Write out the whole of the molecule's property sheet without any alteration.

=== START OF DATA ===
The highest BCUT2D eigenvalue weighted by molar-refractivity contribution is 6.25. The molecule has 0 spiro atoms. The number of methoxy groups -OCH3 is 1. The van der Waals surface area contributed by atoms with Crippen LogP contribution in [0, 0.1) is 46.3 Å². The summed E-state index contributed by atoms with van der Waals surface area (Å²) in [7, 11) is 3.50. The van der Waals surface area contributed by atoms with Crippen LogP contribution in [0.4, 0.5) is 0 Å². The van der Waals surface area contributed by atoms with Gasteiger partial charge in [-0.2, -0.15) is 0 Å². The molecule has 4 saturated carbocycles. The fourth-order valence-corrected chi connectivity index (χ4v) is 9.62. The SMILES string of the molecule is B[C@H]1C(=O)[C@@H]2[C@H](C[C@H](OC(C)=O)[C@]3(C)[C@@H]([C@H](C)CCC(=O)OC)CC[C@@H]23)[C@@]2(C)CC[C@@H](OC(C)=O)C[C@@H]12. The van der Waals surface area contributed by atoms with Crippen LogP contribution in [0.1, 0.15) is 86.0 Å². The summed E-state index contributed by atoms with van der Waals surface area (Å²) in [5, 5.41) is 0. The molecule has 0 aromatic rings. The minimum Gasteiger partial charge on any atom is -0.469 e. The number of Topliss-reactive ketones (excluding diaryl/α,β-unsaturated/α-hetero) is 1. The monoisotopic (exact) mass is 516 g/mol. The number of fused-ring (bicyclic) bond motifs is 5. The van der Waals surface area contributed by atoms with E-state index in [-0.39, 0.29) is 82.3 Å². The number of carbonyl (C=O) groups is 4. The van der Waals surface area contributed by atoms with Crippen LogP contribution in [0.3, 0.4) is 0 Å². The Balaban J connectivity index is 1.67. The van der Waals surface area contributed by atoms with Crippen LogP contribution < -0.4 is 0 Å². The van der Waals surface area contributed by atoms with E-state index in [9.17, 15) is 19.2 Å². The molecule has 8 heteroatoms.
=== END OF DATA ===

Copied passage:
The highest BCUT2D eigenvalue weighted by molar-refractivity contribution is 6.25. The molecule has 0 spiro atoms. The number of methoxy groups -OCH3 is 1. The van der Waals surface area contributed by atoms with Crippen LogP contribution in [0, 0.1) is 46.3 Å². The summed E-state index contributed by atoms with van der Waals surface area (Å²) in [7, 11) is 3.50. The van der Waals surface area contributed by atoms with Crippen LogP contribution in [0.4, 0.5) is 0 Å². The van der Waals surface area contributed by atoms with Gasteiger partial charge in [-0.2, -0.15) is 0 Å². The molecule has 4 saturated carbocycles. The fourth-order valence-corrected chi connectivity index (χ4v) is 9.62. The SMILES string of the molecule is B[C@H]1C(=O)[C@@H]2[C@H](C[C@H](OC(C)=O)[C@]3(C)[C@@H]([C@H](C)CCC(=O)OC)CC[C@@H]23)[C@@]2(C)CC[C@@H](OC(C)=O)C[C@@H]12. The van der Waals surface area contributed by atoms with Crippen LogP contribution in [0.1, 0.15) is 86.0 Å². The summed E-state index contributed by atoms with van der Waals surface area (Å²) in [5, 5.41) is 0. The molecule has 0 aromatic rings. The minimum Gasteiger partial charge on any atom is -0.469 e. The number of Topliss-reactive ketones (excluding diaryl/α,β-unsaturated/α-hetero) is 1. The monoisotopic (exact) mass is 516 g/mol. The number of fused-ring (bicyclic) bond motifs is 5. The van der Waals surface area contributed by atoms with E-state index in [-0.39, 0.29) is 82.3 Å². The number of carbonyl (C=O) groups is 4. The van der Waals surface area contributed by atoms with Crippen LogP contribution in [0.3, 0.4) is 0 Å². The Balaban J connectivity index is 1.67. The van der Waals surface area contributed by atoms with Crippen LogP contribution < -0.4 is 0 Å². The van der Waals surface area contributed by atoms with E-state index in [9.17, 15) is 19.2 Å². The molecule has 8 heteroatoms.